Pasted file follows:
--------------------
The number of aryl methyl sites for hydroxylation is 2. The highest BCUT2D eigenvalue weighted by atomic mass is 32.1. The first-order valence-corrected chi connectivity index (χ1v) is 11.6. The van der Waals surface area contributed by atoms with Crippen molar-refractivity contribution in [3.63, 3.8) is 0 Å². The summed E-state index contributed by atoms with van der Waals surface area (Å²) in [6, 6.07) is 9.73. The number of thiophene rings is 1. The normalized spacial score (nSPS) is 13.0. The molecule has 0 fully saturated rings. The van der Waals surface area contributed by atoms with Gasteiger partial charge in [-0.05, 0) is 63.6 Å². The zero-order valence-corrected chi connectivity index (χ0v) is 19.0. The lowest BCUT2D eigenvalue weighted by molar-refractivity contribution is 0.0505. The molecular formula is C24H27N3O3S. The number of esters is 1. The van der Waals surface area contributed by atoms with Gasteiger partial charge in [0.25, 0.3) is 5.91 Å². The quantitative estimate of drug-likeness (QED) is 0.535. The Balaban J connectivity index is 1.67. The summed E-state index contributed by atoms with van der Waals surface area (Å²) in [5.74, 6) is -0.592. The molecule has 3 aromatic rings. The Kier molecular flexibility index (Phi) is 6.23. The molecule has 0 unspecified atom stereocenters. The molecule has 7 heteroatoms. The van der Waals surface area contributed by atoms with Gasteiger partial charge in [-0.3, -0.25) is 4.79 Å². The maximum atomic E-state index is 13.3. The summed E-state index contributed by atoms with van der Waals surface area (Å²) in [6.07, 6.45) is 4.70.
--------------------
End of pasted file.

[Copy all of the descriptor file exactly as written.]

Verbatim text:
The number of aryl methyl sites for hydroxylation is 2. The highest BCUT2D eigenvalue weighted by atomic mass is 32.1. The first-order valence-corrected chi connectivity index (χ1v) is 11.6. The van der Waals surface area contributed by atoms with Crippen molar-refractivity contribution in [3.63, 3.8) is 0 Å². The summed E-state index contributed by atoms with van der Waals surface area (Å²) in [6, 6.07) is 9.73. The number of thiophene rings is 1. The normalized spacial score (nSPS) is 13.0. The molecule has 0 fully saturated rings. The van der Waals surface area contributed by atoms with Gasteiger partial charge in [-0.05, 0) is 63.6 Å². The zero-order valence-corrected chi connectivity index (χ0v) is 19.0. The lowest BCUT2D eigenvalue weighted by molar-refractivity contribution is 0.0505. The molecular formula is C24H27N3O3S. The number of esters is 1. The van der Waals surface area contributed by atoms with Gasteiger partial charge in [0.25, 0.3) is 5.91 Å². The quantitative estimate of drug-likeness (QED) is 0.535. The Balaban J connectivity index is 1.67. The summed E-state index contributed by atoms with van der Waals surface area (Å²) in [5.74, 6) is -0.592. The molecule has 3 aromatic rings. The Kier molecular flexibility index (Phi) is 6.23. The molecule has 0 unspecified atom stereocenters. The molecule has 7 heteroatoms. The van der Waals surface area contributed by atoms with Gasteiger partial charge in [-0.3, -0.25) is 4.79 Å². The maximum atomic E-state index is 13.3. The summed E-state index contributed by atoms with van der Waals surface area (Å²) in [6.07, 6.45) is 4.70.